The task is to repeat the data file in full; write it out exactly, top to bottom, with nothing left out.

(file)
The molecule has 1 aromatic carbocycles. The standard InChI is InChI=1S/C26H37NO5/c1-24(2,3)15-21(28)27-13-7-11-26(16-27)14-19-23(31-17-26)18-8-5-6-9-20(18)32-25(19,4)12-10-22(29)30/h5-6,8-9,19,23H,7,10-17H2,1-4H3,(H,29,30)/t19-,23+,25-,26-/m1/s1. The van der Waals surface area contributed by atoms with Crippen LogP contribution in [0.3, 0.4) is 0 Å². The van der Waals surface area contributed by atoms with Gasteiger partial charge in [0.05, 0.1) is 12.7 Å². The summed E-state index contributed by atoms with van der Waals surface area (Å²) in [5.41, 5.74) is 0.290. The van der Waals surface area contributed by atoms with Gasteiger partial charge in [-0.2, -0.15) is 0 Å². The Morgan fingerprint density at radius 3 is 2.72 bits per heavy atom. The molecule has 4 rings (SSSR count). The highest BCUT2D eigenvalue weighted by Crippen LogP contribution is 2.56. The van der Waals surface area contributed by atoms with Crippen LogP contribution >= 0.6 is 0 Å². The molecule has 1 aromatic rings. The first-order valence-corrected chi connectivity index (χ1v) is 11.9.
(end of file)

The molecule has 1 aromatic carbocycles. The standard InChI is InChI=1S/C26H37NO5/c1-24(2,3)15-21(28)27-13-7-11-26(16-27)14-19-23(31-17-26)18-8-5-6-9-20(18)32-25(19,4)12-10-22(29)30/h5-6,8-9,19,23H,7,10-17H2,1-4H3,(H,29,30)/t19-,23+,25-,26-/m1/s1. The van der Waals surface area contributed by atoms with Crippen LogP contribution in [0.3, 0.4) is 0 Å². The van der Waals surface area contributed by atoms with Gasteiger partial charge in [0.05, 0.1) is 12.7 Å². The summed E-state index contributed by atoms with van der Waals surface area (Å²) in [5.41, 5.74) is 0.290. The van der Waals surface area contributed by atoms with Gasteiger partial charge in [-0.2, -0.15) is 0 Å². The Morgan fingerprint density at radius 3 is 2.72 bits per heavy atom. The molecule has 4 rings (SSSR count). The highest BCUT2D eigenvalue weighted by Crippen LogP contribution is 2.56. The van der Waals surface area contributed by atoms with Crippen LogP contribution >= 0.6 is 0 Å². The molecule has 1 aromatic rings. The first-order valence-corrected chi connectivity index (χ1v) is 11.9.